MOROCCO AND SOUTH-SOUTH UNITY
The reign of King Mohammed VI of Morocco is in the process of being framed by a number of progressive and productive pillars. Among these is one stand-out initiative focusing on building South-South cooperation between Morocco and its neighbors within Africa.
Certainly, the South-South movement has been gaining transformative momentum since the 1980s as developing nations began to respond to exploitative dependency relationships that had been forged previously with developed countries.
South-South regional blocs, well managed and for the benefit of the many, can enable the people of nations to have the benefit of open markets without the severe social dislocation that often results. With its increased market size, economies of scale develop which, with increased efficiency, result in a reduction in prices. The new competition helps to break up monopolies, also putting downward pressure on prices. Further, the experience of South-South blocs – including the catalyzing of domestic regulatory reforms and standards – may also be considered a transitional phase to global competitiveness.
Global free traders who would see this form of regionalism both as diverting resources away from multilateralism and as protectionist, should know that in fact South-South unity manifests itself as outward-looking. Regionalists are very often willing to eliminate trade barriers in a phased process that incorporates, for example, the lessons learned from the economic fallout in rural Mexico under NAFTA.
Mexico's harsh experience certainly informed Morocco's 2004 free trade agreement with the United States. As a result, Morocco is opening up agricultural products in later stages in order to give more time to promote human development with farming families.
There is an unfortunate irony in that Morocco's king, who is intellectually and emotionally a backer of regionalism – and specifically of the Maghreb Union of North African nations which is the subject of his 1993 doctoral thesis – should have this aspiration rendered unrealizable because of the four-decade-long conflict surrounding the Sahara, the region which to Morocco is as sacred as the very concept of sovereignty.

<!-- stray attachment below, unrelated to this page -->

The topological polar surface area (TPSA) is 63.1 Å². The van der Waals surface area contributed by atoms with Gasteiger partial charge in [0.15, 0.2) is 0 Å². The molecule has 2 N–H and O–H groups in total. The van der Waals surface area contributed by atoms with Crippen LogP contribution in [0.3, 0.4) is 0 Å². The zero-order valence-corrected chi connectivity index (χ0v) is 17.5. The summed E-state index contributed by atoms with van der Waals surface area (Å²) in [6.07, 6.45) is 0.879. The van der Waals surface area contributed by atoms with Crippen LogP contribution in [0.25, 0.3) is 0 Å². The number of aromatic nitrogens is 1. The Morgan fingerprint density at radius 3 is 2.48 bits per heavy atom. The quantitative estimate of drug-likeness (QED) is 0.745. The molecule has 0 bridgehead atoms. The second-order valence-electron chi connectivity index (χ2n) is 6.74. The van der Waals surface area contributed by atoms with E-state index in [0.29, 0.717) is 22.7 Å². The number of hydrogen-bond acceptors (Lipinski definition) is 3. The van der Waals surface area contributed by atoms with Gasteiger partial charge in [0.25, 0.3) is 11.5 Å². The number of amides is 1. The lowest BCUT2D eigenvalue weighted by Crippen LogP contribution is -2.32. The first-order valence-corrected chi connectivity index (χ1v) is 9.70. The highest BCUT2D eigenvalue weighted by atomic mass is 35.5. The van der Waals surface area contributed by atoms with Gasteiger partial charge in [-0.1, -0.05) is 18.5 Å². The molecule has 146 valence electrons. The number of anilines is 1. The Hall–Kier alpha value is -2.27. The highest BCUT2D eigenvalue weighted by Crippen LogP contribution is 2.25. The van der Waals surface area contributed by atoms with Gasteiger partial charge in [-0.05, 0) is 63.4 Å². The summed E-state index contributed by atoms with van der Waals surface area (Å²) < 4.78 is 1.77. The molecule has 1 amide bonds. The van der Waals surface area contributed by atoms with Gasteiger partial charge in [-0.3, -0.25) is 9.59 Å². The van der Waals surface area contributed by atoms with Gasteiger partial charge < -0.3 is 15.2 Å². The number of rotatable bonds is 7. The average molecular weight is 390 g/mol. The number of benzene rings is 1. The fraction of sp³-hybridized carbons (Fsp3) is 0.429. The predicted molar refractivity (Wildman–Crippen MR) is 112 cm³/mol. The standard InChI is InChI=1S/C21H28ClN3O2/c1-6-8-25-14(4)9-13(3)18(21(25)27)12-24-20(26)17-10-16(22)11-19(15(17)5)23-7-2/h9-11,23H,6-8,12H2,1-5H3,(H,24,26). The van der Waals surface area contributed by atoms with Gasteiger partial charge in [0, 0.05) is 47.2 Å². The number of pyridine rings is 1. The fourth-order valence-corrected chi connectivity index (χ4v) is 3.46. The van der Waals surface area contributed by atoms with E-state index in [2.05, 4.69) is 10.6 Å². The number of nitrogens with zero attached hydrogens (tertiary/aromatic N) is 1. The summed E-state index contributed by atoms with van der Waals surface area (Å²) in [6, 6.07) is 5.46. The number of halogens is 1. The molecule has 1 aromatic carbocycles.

Meanwhile existential matters are left by the wayside. Shared regional challenges involving migration, the environment and security remain unresolved and opportunities for green agricultural growth that could transform societies through reinvestment in communities and other major human development initiatives are not realized.
Morocco's proposal to the United Nations Security Council for a resolution, involving an autonomous Sahara within Moroccan sovereignty, offers a highly flexible framework, one which it is barely conceivable that Morocco can surpass. The continuation of this conflict may be a classic example of the inability to separate positions from interests.
As a result of the proposal from the Moroccan side, the onus is placed on the Polisario to describe how they envisage an organizational arrangement for governance that promotes the prosperity of the people and assess whether such an arrangement could be accommodated by the 'autonomy within sovereignty' framework. They may conclude, after thorough analysis, that Morocco's proposal enables a governance system that could meet their and the people's economic, political, cultural and environmental interests.
In any case, Morocco's proposal for peace encapsulates three concepts, whose employment could help unify southern nations and enable them to realize their human needs.
Decentralization of decision-making and management from the central level to provincial, municipal and community levels is one of the most powerful forms of conflict resolution. For example, it is likely key to salvaging Iraq's future as a nation state; historically, it was the linchpin enabling the founding of the United States. The Ukraine is banking its future governance system on decentralization and arguably its use is on the rise in all hemispheres.
National governance that supports local people's decision-making on their development future plays a dual role as a preventative measure of conflict.
Finally, promoting community empowerment is a national unifying force as people are encouraged to pursue and achieve their self-determined interests.
Morocco, like all nations, struggles with the implementation of its ideals. What the Kingdom undeniably has achieved is the consistent adoption of a stance that promotes sustainable development driven by the participatory democratic method, decentralization and South-South partnerships (while embracing global relations).
The lesson gained from the Moroccan experience, then, is that enabling South-South unity requires three things: a head of state who is positively outspoken and action-oriented in this regard; the adoption of decentralization, both as an arrangement for conflict resolution and to promote development, and the ability of people to associate in freedom.
There are no further preconditions necessary to promote self-reliant regional blocs, nations and communities; with these in place, new, non-dependent relationships will be formed, the means of self-reliance helping to achieve its ends.
Dr. Yossef Ben-Meir is president of the High Atlas Foundation.
Tel. US +001 505 288 1021
Tel: Morocco +212 (0)5 24 42 08 21